The City of Vancouver and its neighbour Surrey are collaborating on a joint application for Infrastructure Canada’s Smart Cities Challenge.
Like the City of Toronto, both municipalities are seeking input from residents, entrepreneurs, academic centres, innovation hubs, and businesses on their submission for the challenge, which carries a prize of $50 million for the Canadian city that proves itself best prepared to improve the lives of its residents through innovation, data, and connected technology.
A joint Feb. 5 statement highlighted both cities’ recent successes in digitally transforming aspects of its residents’ lives, including Vancouver’s recent expansion of free public Wi-Fi across the city and Surrey’s closed-loop waste management system which converts residents’ waste into the biofuel powering city waste collection vehicles, along with the already-robust startup ecosystems that stand to benefit should they win the challenge.
“With the Smart Cities Challenge and in partnership with the City of Surrey, we can make our cities smarter and more connected by leveraging ideas that use data and connected technology to address complex urban challenges,” Vancouver mayor Gregor Robertson said in the statement. “We’re calling on everyone to step up and give us their best ideas on how technology can make our cities even better places to live.”
In a statement of her own, Surrey mayor Linda Hepner called it “incredibly exciting” to imagine the possibilities that Surrey and Vancouver’s partnership could create.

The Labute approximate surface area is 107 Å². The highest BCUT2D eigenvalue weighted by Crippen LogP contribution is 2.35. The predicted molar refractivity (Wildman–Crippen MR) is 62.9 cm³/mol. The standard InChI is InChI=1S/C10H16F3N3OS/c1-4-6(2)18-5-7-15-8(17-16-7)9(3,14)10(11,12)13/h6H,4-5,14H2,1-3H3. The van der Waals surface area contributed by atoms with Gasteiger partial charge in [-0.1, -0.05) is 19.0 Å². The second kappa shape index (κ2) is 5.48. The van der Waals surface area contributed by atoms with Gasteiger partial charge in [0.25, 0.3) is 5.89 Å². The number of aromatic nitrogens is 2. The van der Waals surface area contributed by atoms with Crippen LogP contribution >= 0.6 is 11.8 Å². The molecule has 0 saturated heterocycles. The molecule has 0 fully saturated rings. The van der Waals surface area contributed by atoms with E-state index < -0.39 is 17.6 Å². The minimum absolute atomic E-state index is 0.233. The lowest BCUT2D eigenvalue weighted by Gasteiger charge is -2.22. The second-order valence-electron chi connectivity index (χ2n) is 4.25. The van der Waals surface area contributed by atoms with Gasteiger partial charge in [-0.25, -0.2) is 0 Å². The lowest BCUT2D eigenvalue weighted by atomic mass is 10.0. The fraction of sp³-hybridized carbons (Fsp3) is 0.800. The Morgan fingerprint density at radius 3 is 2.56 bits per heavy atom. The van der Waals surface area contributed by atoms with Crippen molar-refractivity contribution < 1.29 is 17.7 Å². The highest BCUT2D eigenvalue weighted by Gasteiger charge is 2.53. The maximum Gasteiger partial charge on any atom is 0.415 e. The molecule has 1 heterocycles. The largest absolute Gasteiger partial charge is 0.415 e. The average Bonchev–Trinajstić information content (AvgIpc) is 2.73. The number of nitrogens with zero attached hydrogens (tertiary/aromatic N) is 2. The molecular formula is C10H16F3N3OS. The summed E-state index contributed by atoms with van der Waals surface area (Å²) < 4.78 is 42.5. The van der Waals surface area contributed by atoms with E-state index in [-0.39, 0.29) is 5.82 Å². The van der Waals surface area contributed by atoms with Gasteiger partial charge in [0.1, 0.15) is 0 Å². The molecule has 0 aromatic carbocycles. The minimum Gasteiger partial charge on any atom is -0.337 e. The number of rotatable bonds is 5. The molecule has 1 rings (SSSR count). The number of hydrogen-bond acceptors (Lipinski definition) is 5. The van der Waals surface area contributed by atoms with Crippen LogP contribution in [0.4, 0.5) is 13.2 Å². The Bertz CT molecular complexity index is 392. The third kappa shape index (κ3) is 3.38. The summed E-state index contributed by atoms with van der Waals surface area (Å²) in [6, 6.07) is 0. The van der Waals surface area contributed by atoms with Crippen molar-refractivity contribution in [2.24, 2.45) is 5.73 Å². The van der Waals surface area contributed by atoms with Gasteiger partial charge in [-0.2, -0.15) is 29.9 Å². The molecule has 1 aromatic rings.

“With ideas generated from our citizens, the cities of Surrey and Vancouver have an opportunity to realize smart city infrastructure investment that could prove transformational for our region and meaningfully benefit citizens’ quality of life for decades to come,” she said.
Announced in November, the Smart Cities Challenge aims to find the city that possesses what federal Minister of Infrastructure and Communities Amarjeet Sohi has called the boldest, most experimental, inclusive, empowering, and digitally transformative ideas in Canada.
“As a former city councillor, I know first-hand that local leadership understands best what their communities need,” Sohi wrote in a February message, adding that “when… talented people come together in pursuit of a common goal, they can come up with inspired solutions that will have a real and tangible impact.”
Both Vancouver CTO Jessie Adcock and Surrey IT director Sean Simpson said the Smart Cities Challenge could prove to be a game changer for the region by serving as the catalyst for a once-in-a-generation digital transformation that could shape future city services, with residents encouraged to align their proposals with one of the following focus areas:
- Economic opportunity;
- Empowerment and inclusion;
- Environmental quality;
- Healthy living and recreation;
- Mobility; or
- Safety and security.
Vancouver or Surrey-based readers interested in learning more about the Smart Cities Challenge, or submitting an idea, are invited to do so here.